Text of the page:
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Wednesday, December 22, 2010

What's In a Name? by JP Erickson

This article was written by JP Erickson, a fitness photographer whose work appeared in Oxygen Magazine, Fame Magazine, Muscle & Fitness, Pro Wrestling Illustrated, MuscleMag International, Women’s Physique World, Natural Bodybuilding & Fitness and more. It is copyright of JP Erickson has been reposted here with his permission.

Should you use a model alias or your real name when doing shoots?

Let's start with the premise that whatever direction you choose to go, be consistent. Remember: You're creating a product or brand, said product being you the model. If fans and industry people can't find that product on the store shelves, you're not doing your job.

If you do one shoot with your real name, the next with an alias and the following shoot with yet another alias, you're confusing the matter. Make your choice; practice consistency.

I strongly recommend using a model alias. There are multiple reasons for making this choice.

As a fitness model, your product is your physique. In this business, a sexy hard body sells. When you're showing off that hard body, some of your shoots will feature minimal clothing.

You may be fine with that image, but there will always be people that are far less accepting of this than you are. This could be anyone from your employer to family members. An alias in the model world gives you an extra layer of privacy in the real world.

The person you are today might be quite different from the person you will be five years from now. Right now, the spotlight might be great, but what happens if you need more anonymity in the future? Creating a model alias provides you with extra options in the future.

One of the major reasons why the web is a superior vehicle to print is that once you publish something on the web, it keeps working to bring you exposure long after a print piece dies. Excellent when you want the exposure, but should you ever decide to change directions, your published web material awaits discovery by anyone curious enough to Google your name. Again, a model alias provides you with that extra security should you decide to take a different direction with your life.

If you compete, you can create a model alias and compete under that name. From a marketing standpoint, this is the best strategy as it's going to give you maximum exposure for your product, that product being you.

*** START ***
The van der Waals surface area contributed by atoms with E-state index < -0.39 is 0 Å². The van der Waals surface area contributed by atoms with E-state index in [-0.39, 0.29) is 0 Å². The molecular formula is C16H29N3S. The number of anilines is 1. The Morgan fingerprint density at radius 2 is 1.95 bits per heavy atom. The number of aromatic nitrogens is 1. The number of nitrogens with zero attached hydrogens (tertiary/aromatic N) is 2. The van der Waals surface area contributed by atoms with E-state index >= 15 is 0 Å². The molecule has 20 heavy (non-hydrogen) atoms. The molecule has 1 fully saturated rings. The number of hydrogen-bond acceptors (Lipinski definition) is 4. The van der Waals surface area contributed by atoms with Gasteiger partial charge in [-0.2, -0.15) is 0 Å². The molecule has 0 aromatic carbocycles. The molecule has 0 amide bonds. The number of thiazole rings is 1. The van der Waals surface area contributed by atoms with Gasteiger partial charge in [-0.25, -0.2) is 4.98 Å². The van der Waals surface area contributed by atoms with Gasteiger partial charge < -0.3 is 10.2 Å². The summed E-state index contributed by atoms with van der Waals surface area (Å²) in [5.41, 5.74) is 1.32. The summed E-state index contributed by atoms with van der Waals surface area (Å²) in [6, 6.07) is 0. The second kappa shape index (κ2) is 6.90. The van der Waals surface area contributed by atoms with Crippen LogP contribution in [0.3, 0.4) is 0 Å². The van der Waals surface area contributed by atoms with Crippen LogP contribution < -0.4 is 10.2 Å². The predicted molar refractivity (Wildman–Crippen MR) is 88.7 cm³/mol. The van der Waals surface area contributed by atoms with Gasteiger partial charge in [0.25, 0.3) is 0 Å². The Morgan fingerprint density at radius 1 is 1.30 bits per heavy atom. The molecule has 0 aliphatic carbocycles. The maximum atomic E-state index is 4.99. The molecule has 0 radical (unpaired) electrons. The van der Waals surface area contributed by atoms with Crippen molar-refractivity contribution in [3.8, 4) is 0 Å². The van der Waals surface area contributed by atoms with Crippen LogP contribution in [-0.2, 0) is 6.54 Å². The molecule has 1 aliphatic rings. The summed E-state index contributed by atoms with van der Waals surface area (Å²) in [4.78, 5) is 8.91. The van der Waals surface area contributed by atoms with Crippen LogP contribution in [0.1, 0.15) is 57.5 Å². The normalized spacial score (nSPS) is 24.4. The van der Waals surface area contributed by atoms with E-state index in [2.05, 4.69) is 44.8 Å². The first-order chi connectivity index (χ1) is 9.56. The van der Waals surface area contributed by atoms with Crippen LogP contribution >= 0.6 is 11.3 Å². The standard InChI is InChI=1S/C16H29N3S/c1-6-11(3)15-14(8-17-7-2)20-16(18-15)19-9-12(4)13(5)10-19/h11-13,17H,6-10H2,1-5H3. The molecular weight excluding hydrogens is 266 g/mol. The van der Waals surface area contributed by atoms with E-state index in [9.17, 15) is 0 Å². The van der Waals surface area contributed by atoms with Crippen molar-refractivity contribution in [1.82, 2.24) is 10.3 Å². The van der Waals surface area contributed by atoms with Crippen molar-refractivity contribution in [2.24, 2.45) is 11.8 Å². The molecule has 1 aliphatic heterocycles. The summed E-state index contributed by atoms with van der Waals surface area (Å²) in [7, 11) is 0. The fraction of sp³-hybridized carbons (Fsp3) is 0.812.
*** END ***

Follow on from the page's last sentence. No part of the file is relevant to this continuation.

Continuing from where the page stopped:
If you're unsure, start by using your first name only as your model alias. Better to err on the side of caution than start with your real name and then attempt to undo what's been done. Keep in mind that once your name is out there, it's there for the world to see.

If you're going to create a model alias, you need to put some thought into your name. Look at it from the perspective of naming a new product. You want something that is easy to remember and easy to pronounce. Avoid cutesy sounding names. People might call you buff and people might call you hot, but Buff Hottie as your model name likely isn't a good choice.

Once you've selected potential candidates, the next step is research. Google your name and make certain you haven't selected one that belongs to an adult star or mass murderer. As important, make sure the corresponding URL is available so that you can purchase the domain name to go with your model alias. This is the first step in building your product and something we will explore in future articles.

There you have it - a new name and product waiting for you to take it to market.

I would like to thank JP for sharing this article. You can view more information and articles on his website, Muscle Model 101

Aviva :)

1 comment:

  1. Great post. I am curious however, is there a certain process/formality that you have to go through in order to make your alias "official"? Or do you just start calling yourself by your alias?


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